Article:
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A lot of people will have there own opinions which is what I want, but, let me say this. I have a horse who is now 7 years old. I have tried different bits with her for CONSISTENT amounts of time because I know many people just try it for a short period and just say, “eh it’s not working” and move on but she just never seems to take a liking to any. A snaffle for example, she will just keep her head low consistently and just doesn’t seem to listen to it well. She has had her teeth done! So that is not the issue! Now I tried a bosal and it seems like she overreacts to that. She will turn great but I notice that she will like toss her head occasionally and almost act like it’s hurting her? When I really don’t believe it is. I’ve changed the positioning of it, lengthened, and shortened the mecate reins to try and find a “sweet spot” that she likes but it never seems to work. I will say that when I ride her in just a super thin shipping halter and an old lead rope, she does great. It was the best she had ever done when I rode. So what I’m mainly getting at is, should I try a hackamore? One that is thinner and with a rope noseband? Or what are your thoughts?
 

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Majority of times, when a horse is fussy in its mouth, it is the hands holding the reins.

No one likes to think that they are heavy handed and make statements that they have light hands and then put a video up showing that they not keeping an even contact, hands are moving as they post, stiffness in their wrists or arms.

Unless a problem can be seen, answers are difficult to give.

Borrow a hackamore and see how she goes before purchasing.
 

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A bosal has waaaaay more going on than most people realize.

The width of the bosal, the material it's made of, the number of plaits, the way the mecate is tied, the weight of the mecate, the material of the mecate, the height of the bosal hanger, the way it's positioned on your horse's nose, the length of the nose button, the length of the bosal, the way you hold your reins, all contribute to the way your horse responds to the bosal. No offense, but how much did you pay for your bosal? A decent bosal will run you several hundred dollars easy, and that's just the bosal - not the mecate, not the hanger, just the bosal. Softer bosals, those with thicker width or more plaits or made of leather, will run you more. A nice 60 plait 5/8" bosal can run upwards of $500. In my experience, any bosal less than $150 or so is very rough. The rawhide is of poor quality, usually, with fewer plaits that will easily rub your horse's face and very weird balance that will affect the refinement of the bosal.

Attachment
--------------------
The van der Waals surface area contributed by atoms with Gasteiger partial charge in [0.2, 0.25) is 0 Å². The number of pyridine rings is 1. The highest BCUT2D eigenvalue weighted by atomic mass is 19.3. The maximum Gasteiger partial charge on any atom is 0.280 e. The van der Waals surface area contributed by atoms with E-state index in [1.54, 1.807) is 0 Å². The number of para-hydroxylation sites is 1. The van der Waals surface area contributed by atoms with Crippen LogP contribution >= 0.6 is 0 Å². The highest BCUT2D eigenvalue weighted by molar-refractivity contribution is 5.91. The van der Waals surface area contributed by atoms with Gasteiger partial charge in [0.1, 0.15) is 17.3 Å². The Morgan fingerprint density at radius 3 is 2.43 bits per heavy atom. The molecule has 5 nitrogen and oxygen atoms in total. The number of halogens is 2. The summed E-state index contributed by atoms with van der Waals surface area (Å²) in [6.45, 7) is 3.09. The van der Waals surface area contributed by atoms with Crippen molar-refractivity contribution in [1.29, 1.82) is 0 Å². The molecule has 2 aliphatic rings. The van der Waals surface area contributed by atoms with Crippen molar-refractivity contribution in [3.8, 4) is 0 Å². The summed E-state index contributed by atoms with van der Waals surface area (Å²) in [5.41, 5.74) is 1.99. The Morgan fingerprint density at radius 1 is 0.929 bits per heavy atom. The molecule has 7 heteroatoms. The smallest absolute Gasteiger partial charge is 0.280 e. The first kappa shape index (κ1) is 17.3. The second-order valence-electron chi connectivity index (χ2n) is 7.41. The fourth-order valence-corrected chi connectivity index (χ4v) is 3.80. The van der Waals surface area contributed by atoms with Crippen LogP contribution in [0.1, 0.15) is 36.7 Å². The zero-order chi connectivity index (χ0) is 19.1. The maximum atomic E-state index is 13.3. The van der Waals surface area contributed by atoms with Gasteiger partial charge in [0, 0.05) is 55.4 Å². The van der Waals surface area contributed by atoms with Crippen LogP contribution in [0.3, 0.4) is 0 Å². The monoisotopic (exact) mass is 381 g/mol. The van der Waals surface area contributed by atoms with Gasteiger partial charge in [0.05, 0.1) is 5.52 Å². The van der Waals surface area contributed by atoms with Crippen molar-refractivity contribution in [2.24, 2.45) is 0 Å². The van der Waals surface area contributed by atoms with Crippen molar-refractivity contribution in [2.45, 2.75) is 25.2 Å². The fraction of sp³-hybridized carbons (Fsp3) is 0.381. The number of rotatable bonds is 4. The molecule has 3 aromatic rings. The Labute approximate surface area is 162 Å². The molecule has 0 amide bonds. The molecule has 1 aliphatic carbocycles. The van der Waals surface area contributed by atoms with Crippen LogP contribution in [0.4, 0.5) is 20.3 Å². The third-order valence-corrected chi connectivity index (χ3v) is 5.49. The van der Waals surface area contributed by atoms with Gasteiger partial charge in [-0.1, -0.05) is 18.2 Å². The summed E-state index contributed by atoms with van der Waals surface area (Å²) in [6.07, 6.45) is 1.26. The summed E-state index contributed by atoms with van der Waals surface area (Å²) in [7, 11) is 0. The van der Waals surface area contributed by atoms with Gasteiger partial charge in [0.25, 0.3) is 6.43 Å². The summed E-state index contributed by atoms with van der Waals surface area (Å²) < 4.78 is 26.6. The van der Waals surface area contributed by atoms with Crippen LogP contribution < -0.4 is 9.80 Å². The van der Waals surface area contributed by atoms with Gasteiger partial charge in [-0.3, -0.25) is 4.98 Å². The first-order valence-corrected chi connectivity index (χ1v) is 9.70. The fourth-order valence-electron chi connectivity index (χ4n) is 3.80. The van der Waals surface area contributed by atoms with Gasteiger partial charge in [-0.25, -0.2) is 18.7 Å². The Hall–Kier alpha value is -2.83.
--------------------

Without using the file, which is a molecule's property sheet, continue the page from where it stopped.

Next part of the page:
Also, if you didn't shape the bosal when you bought it, it is most likely uncomfortable for your horse to wear. When you bring home the bosal it should be sized to your horse's face and put on the shaper for a few months until it fits him well. And if you leave the mecate tied when you hang the bosal after every ride, don't do that either. It can kink the mecate (if you've got a mohair or mane hair mecate) and can bend the nose button of the bosal, messing up the fit. It's better to completely remove the mecate after every ride and retie it for every ride, to preserve the fit and life of both the bosal and the mecate.

And don't get me started on the way to properly use a bosal - that's a whole 'nother animal. They were designed to be the first part of the bridle system, and as such are meant to be a tool to keep your horse as light as possible. With the bosal, it's all about refinement. It is not meant to be used with a steady pull, but rather a bumping motion. To turn, pick up your rein softly and bump, bump, bump until the turn is achieved (unless your horse neck reins, which is of course the goal). To stop, pick up your reins softly and hold one, and with the other bump, bump, bump until the horse stops. Every motion should be about finding lightness, every motion should be about refining.